Boeing continues to make huge strides in the 787 flight test program but now the long pole in the delivery tent is now the amount of rework that Boeing needs to perform on each of the 25 787s that are built according to Flightblogger.
As I had posted earlier, Boeing has been flying the 787 test fleet aggressively over the past two weeks. Boeing told me that they have completed over 70% of the required testing needed to certify the Rolls Royce powered 787. While Boeing has flown 80% of the 2,430 flight hours needed to certify the Trent 1000 version of the 787, flight hours does not necessarily translate into test points that have been completed. Boeing has told me that the number of hours needed to certify the 787 might be fewer than the 3,100 hours that they initially estimated. The number of hours needed certainly has changed however.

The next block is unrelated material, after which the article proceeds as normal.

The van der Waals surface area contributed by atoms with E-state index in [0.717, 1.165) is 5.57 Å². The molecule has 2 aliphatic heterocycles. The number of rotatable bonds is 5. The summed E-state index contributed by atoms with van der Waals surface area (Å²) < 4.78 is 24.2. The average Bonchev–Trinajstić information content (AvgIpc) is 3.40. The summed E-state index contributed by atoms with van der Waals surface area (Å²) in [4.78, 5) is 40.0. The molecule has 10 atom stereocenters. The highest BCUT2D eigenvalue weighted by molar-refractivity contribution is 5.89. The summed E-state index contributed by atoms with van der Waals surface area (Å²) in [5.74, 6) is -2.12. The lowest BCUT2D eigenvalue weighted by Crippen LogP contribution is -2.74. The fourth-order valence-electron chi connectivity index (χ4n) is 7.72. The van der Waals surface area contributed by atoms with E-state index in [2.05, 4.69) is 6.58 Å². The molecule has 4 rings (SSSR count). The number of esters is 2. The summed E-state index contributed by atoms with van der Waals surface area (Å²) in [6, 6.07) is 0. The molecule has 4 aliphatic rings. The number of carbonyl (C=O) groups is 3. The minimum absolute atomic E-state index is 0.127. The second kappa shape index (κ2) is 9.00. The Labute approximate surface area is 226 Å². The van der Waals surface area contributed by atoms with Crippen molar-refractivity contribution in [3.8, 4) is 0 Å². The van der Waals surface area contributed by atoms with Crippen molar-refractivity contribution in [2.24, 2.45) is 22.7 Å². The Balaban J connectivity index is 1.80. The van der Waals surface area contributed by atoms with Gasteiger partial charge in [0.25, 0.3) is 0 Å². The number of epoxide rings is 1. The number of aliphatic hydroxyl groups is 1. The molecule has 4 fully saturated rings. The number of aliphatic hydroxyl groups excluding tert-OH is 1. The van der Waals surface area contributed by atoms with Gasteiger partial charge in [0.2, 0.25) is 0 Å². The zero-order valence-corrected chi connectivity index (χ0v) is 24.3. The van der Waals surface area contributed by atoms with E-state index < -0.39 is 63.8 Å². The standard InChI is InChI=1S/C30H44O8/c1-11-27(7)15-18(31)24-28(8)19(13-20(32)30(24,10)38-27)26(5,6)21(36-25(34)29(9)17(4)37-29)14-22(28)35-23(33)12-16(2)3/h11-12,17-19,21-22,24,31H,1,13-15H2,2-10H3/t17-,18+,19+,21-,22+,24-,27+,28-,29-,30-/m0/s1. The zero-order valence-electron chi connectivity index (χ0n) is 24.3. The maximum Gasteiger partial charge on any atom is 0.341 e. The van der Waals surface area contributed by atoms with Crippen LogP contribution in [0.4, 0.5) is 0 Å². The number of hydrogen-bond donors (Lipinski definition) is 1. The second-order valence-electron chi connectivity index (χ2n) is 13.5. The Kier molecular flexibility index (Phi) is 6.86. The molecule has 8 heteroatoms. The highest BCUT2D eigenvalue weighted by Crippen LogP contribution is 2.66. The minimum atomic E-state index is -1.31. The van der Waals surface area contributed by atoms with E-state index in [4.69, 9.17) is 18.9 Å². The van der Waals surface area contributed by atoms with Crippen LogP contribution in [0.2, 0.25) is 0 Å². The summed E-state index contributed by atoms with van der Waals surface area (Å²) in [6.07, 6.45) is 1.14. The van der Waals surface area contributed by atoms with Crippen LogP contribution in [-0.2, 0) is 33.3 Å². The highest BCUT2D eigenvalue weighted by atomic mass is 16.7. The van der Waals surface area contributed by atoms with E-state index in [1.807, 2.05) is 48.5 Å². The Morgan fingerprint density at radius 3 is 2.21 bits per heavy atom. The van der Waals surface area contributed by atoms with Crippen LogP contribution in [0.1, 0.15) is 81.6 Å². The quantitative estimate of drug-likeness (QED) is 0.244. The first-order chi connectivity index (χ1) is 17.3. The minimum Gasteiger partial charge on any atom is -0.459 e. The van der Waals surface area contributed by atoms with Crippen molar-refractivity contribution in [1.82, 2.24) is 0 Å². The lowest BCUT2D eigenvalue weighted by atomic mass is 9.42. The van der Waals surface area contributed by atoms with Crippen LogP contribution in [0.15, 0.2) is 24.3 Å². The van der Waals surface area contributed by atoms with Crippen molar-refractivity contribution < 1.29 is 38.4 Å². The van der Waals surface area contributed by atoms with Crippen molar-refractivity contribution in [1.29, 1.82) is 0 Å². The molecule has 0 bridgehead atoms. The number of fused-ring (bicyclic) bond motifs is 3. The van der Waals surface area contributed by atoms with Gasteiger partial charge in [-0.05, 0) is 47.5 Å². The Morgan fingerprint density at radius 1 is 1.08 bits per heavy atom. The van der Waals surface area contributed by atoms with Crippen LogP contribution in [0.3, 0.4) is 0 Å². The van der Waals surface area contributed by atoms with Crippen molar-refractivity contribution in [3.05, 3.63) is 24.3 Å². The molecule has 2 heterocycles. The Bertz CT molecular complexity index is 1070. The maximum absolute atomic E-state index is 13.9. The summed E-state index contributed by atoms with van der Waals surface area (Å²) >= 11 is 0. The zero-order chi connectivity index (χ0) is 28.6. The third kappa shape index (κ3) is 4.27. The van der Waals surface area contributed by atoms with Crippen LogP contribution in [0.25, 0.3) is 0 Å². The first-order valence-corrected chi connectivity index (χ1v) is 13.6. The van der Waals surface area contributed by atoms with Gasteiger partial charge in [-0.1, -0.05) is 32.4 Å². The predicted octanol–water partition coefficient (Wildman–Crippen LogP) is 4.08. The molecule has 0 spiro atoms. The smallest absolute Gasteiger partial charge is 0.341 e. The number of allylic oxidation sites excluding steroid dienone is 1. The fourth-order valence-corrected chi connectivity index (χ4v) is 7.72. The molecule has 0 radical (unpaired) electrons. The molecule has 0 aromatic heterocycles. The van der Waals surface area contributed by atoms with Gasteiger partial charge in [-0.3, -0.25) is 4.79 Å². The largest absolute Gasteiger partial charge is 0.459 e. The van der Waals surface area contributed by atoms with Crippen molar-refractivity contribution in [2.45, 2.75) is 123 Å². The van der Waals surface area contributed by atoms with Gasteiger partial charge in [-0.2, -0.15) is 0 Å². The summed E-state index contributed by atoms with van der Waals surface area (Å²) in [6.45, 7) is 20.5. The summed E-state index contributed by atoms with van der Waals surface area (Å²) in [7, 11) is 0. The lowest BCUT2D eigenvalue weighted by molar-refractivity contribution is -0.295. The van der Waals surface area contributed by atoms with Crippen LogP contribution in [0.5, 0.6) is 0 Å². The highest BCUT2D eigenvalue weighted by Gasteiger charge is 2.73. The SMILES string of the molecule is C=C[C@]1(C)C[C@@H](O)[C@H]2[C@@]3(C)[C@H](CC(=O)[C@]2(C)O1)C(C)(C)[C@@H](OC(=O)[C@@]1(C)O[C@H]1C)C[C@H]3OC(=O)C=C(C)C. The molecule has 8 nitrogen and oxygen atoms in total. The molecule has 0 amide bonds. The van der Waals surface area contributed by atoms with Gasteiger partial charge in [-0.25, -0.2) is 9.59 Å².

While Boeing is doing well on the test flight front, they are approaching the end of flight testing and that means getting the production 787s ready for delivery. Given all the testing that has been done, it is normal that Boeing will have to make changes to the 787s on the flight line, in the final assembly bay and on the parts still at suppliers. This is what change incorporation is all about. However, there are numerous changes that have to incorporated into the aircraft all the way back into the supply chain that Boeing may have to delay deliveries to of some of the aircraft. It is plausible that some of the airplanes that yet to be assembled may actually be delivered before planes that are already built due to the incorporation of the design changes in the supply chain and the time needed to rework the 787s already built. It may be easier to put some of the change into supply chain (which has to be done regardless) than it is to access the areas that need work and incorporate the needed rework. Make no mistake, these changes and rework needs to be done before the airplanes can be delivered and the question is can Boeing get these airplanes ready in time given the amount of work that has to be done.
Flightblogger: Boeing reviewing 787 delivery schedule and post-certification rework looms